We expect that remote education (including remote teaching and independent work) will take pupils broadly the following number of hours each day as they spend in formal lessons i.e. 6 hours per day.
The timetable sequence will remain the same, although times of live lessons will change during a lockdown. This is because we don’t want our staff or students sat in front of a mobile device/laptop/PC for six hours every day. This would not be good for wellbeing. Lockdown live lesson times are shown below. Students will work independently during self-study times, on tasks that have been introduced and explained during live lessons. Teachers are available during self-study times to respond to questions in Teams chat/posts, or by email.
In the event of a lockdown, students will be sent a letter to explain how to access their learning, this will also be sent via email. Plans will be communicated to parents and carers via the MyEd App, an initial text, and the weekly Headteacher’s Blog. The best way all parents and carers to stay in touch with school communications is by downloading the MyEd app, which is free to download and use.
Accessing Remote Education
How will my child access any online remote education you are providing?
Students can access instructions via the Teams classes they are part of (they have been shown how to do this in lessons in school).
They can communicate with their Teachers in the following ways:
- Within the Teams class, using the posts and chat functions
- Using their teacher’s email address (secondname.first firstname.lastname@example.org)
- Through Satchel One (our usual platform for setting homework)
- If you are unsure please contact email@example.com and you will be given the details you need.
If my child does not have digital or online access at home, how will you support them to access remote education?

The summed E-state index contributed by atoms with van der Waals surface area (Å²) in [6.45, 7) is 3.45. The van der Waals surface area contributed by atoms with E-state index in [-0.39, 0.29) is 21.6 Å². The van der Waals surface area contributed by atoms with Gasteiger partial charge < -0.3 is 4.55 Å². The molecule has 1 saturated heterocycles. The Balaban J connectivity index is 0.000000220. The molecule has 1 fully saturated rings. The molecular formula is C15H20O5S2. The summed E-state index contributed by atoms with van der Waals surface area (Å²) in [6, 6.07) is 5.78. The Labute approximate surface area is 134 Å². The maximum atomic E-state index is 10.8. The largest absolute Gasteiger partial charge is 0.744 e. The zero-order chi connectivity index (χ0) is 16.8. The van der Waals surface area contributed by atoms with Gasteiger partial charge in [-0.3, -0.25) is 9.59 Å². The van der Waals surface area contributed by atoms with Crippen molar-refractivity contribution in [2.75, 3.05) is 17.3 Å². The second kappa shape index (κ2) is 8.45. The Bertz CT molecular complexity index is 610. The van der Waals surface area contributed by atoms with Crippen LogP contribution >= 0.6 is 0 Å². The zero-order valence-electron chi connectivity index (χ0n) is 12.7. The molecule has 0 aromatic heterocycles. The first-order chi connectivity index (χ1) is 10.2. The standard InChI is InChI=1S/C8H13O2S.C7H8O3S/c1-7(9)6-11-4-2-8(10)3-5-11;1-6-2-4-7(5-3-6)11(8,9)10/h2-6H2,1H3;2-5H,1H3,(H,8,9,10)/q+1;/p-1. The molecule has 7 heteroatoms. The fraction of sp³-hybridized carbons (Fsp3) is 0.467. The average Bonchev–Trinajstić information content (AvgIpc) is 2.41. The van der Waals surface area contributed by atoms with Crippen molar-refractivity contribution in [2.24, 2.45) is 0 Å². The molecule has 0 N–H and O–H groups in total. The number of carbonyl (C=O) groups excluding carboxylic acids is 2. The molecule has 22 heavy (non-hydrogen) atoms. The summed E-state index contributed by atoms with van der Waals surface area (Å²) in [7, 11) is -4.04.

We recognise that some pupils may not have suitable online access at home. We take the following approaches to support those pupils to access remote education:
- We have a number of school lap tops and tablets that are available for short term loan
- If you have a device but to not have wifi access, we can give you a free sim card to cover the duration of your child’s isolation/lockdown.
- Heads of year are happy to provide printed work booklets upon request
- Pupils can submit work to their teachers online (using the Teams Assignments function), or on paper when they return to school.
How will my child be taught remotely?
We use a combination of the following approaches to teach pupils remotely:
- Daily live teaching, during three one hour blocks, in line with our remote learning timetable (daily live lessons are delivered using Microsoft Teams)
- Recorded teaching (e.g. Oak National Academy lessons, video/audio recordings made by teachers)
- Printed paper packs produced by teachers (e.g. workbooks, worksheets)
- Textbooks and reading books pupils have at home
- Commercially available websites supporting the teaching of specific subjects or areas, including video clips or sequences
Engagement and Feedback
What are your expectations for my child’s engagement and the support that we as parents and carers should provide at home?